starsGuy Horton wrote an article recently in ArchDaily on starchitects. He included a number of comments by various architecture critics and observers (including your truly). I was struck that many of my colleagues called for “retiring” the term–whatever that means–as if it were primarily about semantics. It’s not, it’s primarily about money. Just as certain Hollywood actors can make a film script into a bankable movie, certain architects can add monetary value to a project (with donors, buyers, the general public). That is why the acting star and the designing star get paid more. And that is also why both invest heavily in press agents, publicists, and public relations. What certifies a starchitect is as hard to pin down as what makes an actor a star. Probably a combination of native ability, public acclaim, and desire (one rarely becomes a star by accident). Perhaps key is  connecting with the zeitgeist. In a consumer culture that depends so heavily on name recognition and celebrity, it was probably inevitable that the architectural profession would eventually be affected–or is it infected? In any case, the impact has been significant. In The Favored Circle, the Australian architect/sociologist Garry Stevens posits the emergence of two distinct categories of architects. “Those at the summit of the field who design structures of power and taste for people of power and taste,” he writes, “have little in common with those who toil at CAD workstations detailing supermarkets.”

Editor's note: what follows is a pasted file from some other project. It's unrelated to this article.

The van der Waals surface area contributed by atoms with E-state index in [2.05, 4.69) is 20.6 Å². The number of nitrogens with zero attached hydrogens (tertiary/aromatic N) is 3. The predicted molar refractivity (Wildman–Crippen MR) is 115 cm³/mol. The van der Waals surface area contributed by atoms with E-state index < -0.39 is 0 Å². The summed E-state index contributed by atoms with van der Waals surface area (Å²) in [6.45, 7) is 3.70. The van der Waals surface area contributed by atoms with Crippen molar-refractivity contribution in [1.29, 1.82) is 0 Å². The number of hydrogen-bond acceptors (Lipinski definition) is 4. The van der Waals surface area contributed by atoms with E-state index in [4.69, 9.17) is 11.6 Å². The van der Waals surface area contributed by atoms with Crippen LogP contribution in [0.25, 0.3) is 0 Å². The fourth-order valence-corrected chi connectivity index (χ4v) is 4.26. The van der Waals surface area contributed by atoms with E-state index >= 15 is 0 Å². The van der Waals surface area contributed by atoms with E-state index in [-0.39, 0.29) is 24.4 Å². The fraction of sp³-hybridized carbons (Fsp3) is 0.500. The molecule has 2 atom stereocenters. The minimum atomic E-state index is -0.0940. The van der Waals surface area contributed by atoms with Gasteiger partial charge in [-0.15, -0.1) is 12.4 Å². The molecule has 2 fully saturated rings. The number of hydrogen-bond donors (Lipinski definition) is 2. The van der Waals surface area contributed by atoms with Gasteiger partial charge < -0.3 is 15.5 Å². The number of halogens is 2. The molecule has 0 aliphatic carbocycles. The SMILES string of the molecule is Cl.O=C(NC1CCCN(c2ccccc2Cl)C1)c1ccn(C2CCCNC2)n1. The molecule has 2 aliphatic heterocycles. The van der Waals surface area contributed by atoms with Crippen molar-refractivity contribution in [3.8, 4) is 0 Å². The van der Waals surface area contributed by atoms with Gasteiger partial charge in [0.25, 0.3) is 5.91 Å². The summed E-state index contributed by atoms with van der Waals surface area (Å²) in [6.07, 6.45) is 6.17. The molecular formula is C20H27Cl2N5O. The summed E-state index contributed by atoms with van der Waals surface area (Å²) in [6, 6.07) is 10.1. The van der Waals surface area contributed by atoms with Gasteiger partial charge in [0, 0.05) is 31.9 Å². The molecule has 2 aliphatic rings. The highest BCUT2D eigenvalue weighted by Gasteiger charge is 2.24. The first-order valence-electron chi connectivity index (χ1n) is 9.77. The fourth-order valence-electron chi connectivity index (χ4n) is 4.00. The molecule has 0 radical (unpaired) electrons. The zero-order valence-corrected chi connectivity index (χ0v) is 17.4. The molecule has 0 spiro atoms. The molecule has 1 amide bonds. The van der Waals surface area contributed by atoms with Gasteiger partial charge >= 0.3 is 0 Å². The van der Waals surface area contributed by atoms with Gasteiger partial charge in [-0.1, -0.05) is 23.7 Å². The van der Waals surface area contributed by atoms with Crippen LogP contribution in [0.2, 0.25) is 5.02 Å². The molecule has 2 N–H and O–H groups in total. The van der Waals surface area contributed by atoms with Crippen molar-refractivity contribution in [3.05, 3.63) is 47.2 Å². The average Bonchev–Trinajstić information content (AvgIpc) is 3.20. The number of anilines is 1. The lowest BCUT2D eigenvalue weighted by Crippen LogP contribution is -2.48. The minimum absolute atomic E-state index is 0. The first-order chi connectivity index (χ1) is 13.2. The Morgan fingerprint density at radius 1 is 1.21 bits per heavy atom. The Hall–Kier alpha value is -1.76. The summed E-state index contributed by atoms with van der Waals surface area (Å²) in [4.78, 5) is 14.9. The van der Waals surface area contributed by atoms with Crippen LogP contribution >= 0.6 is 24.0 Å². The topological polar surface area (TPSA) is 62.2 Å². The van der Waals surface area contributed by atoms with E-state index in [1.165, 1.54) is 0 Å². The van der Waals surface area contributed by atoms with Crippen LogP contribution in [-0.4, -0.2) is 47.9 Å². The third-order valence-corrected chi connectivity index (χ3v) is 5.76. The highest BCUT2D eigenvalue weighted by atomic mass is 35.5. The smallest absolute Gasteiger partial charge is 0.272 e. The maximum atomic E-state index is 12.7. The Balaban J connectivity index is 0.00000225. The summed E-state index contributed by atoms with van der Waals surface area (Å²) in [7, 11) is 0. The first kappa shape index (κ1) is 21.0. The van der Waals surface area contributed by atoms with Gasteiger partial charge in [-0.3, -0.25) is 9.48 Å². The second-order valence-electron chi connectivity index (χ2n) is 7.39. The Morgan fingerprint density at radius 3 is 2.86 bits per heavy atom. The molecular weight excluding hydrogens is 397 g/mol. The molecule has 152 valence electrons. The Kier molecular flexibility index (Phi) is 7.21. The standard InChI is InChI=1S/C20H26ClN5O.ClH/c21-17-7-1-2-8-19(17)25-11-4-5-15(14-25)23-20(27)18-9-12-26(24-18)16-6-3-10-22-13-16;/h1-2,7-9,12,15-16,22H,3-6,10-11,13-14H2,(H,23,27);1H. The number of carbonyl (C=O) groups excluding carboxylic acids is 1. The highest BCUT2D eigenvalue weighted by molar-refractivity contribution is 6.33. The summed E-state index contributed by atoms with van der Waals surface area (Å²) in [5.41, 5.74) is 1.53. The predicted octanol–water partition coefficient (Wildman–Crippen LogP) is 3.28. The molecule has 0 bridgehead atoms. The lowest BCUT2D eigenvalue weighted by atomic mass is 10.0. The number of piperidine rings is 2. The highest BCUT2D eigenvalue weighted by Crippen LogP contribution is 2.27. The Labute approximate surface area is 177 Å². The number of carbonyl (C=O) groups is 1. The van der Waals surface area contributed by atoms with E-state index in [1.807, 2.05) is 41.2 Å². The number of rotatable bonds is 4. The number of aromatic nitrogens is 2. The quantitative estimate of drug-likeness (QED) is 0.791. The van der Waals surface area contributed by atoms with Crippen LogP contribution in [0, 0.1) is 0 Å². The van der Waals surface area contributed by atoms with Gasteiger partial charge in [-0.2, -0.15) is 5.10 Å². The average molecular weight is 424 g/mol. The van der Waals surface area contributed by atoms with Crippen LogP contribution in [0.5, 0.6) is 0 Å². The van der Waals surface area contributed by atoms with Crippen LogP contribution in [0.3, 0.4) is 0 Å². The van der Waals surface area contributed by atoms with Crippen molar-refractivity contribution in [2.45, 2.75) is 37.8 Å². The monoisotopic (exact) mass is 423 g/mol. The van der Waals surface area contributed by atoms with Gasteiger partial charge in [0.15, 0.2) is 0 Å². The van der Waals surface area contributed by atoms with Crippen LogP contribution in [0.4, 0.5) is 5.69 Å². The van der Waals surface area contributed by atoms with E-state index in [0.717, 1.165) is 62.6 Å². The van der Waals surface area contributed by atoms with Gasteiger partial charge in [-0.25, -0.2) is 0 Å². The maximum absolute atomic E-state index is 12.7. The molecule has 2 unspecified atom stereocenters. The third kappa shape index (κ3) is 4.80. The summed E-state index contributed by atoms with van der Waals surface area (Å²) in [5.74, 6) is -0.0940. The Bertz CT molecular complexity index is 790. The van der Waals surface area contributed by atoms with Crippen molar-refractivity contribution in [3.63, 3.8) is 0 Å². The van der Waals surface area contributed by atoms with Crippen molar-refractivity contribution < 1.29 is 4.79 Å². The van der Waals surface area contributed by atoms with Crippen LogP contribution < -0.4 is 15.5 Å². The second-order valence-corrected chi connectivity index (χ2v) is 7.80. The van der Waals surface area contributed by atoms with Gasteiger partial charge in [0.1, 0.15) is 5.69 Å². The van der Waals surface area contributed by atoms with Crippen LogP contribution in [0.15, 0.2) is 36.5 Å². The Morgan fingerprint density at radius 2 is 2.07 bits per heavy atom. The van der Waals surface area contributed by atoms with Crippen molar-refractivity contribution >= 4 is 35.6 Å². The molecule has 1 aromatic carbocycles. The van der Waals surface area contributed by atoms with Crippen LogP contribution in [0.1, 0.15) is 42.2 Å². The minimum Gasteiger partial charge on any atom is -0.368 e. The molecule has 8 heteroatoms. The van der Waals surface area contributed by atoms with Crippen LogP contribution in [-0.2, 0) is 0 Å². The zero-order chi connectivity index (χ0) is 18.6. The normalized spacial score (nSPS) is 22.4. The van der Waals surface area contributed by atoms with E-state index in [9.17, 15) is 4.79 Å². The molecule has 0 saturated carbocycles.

• Like the NY Yankees’ A-Rod, starchitects are indeed about money, and they do add value. Unfortunately, the Yankees could go to the World Series but we’d still be talking about A-Rod. An entire neighborhood could do well, or it could do poorly, but the starchitects and their buildings get the media. There’s value added, yes, but only after the self is served does the team get their bowl of porridge. That seems to be the order of things with starchitects.

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